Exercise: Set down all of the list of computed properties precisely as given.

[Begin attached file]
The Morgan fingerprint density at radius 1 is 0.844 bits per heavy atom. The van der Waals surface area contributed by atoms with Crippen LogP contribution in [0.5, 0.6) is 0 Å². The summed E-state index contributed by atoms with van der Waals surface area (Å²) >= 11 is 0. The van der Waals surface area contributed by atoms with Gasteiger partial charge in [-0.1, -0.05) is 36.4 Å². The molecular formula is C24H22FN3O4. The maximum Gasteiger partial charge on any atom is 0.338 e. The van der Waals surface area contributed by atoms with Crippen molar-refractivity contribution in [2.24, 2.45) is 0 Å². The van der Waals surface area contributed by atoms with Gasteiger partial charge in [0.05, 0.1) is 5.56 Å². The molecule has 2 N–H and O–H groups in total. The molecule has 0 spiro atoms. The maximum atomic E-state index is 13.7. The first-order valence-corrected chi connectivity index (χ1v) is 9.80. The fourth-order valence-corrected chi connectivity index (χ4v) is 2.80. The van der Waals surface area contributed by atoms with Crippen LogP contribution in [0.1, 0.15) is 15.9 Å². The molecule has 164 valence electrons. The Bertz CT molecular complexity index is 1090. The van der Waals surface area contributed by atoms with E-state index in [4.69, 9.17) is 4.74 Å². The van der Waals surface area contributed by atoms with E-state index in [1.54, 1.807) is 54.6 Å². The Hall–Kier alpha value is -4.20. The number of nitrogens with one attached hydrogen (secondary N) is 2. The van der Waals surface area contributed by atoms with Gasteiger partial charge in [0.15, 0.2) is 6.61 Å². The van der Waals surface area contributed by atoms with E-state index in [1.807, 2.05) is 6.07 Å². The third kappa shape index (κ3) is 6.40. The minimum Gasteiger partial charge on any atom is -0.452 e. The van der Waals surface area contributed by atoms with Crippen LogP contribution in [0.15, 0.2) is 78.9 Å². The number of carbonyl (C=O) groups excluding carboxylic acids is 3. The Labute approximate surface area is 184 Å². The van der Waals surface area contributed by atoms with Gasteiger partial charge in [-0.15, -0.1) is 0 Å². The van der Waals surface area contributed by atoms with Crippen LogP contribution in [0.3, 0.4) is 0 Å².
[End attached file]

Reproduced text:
The Morgan fingerprint density at radius 1 is 0.844 bits per heavy atom. The van der Waals surface area contributed by atoms with Crippen LogP contribution in [0.5, 0.6) is 0 Å². The summed E-state index contributed by atoms with van der Waals surface area (Å²) >= 11 is 0. The van der Waals surface area contributed by atoms with Gasteiger partial charge in [-0.1, -0.05) is 36.4 Å². The molecular formula is C24H22FN3O4. The maximum Gasteiger partial charge on any atom is 0.338 e. The van der Waals surface area contributed by atoms with Crippen molar-refractivity contribution in [2.24, 2.45) is 0 Å². The van der Waals surface area contributed by atoms with Gasteiger partial charge in [0.05, 0.1) is 5.56 Å². The molecule has 2 N–H and O–H groups in total. The molecule has 0 spiro atoms. The maximum atomic E-state index is 13.7. The first-order valence-corrected chi connectivity index (χ1v) is 9.80. The fourth-order valence-corrected chi connectivity index (χ4v) is 2.80. The van der Waals surface area contributed by atoms with Crippen LogP contribution in [0.1, 0.15) is 15.9 Å². The molecule has 164 valence electrons. The Bertz CT molecular complexity index is 1090. The van der Waals surface area contributed by atoms with E-state index in [4.69, 9.17) is 4.74 Å². The van der Waals surface area contributed by atoms with E-state index in [1.54, 1.807) is 54.6 Å². The Hall–Kier alpha value is -4.20. The number of nitrogens with one attached hydrogen (secondary N) is 2. The van der Waals surface area contributed by atoms with Gasteiger partial charge in [0.15, 0.2) is 6.61 Å². The van der Waals surface area contributed by atoms with E-state index in [1.807, 2.05) is 6.07 Å². The third kappa shape index (κ3) is 6.40. The minimum Gasteiger partial charge on any atom is -0.452 e. The van der Waals surface area contributed by atoms with Crippen LogP contribution in [0.15, 0.2) is 78.9 Å². The number of carbonyl (C=O) groups excluding carboxylic acids is 3. The Labute approximate surface area is 184 Å². The van der Waals surface area contributed by atoms with Gasteiger partial charge in [-0.15, -0.1) is 0 Å². The van der Waals surface area contributed by atoms with Crippen LogP contribution in [0.3, 0.4) is 0 Å².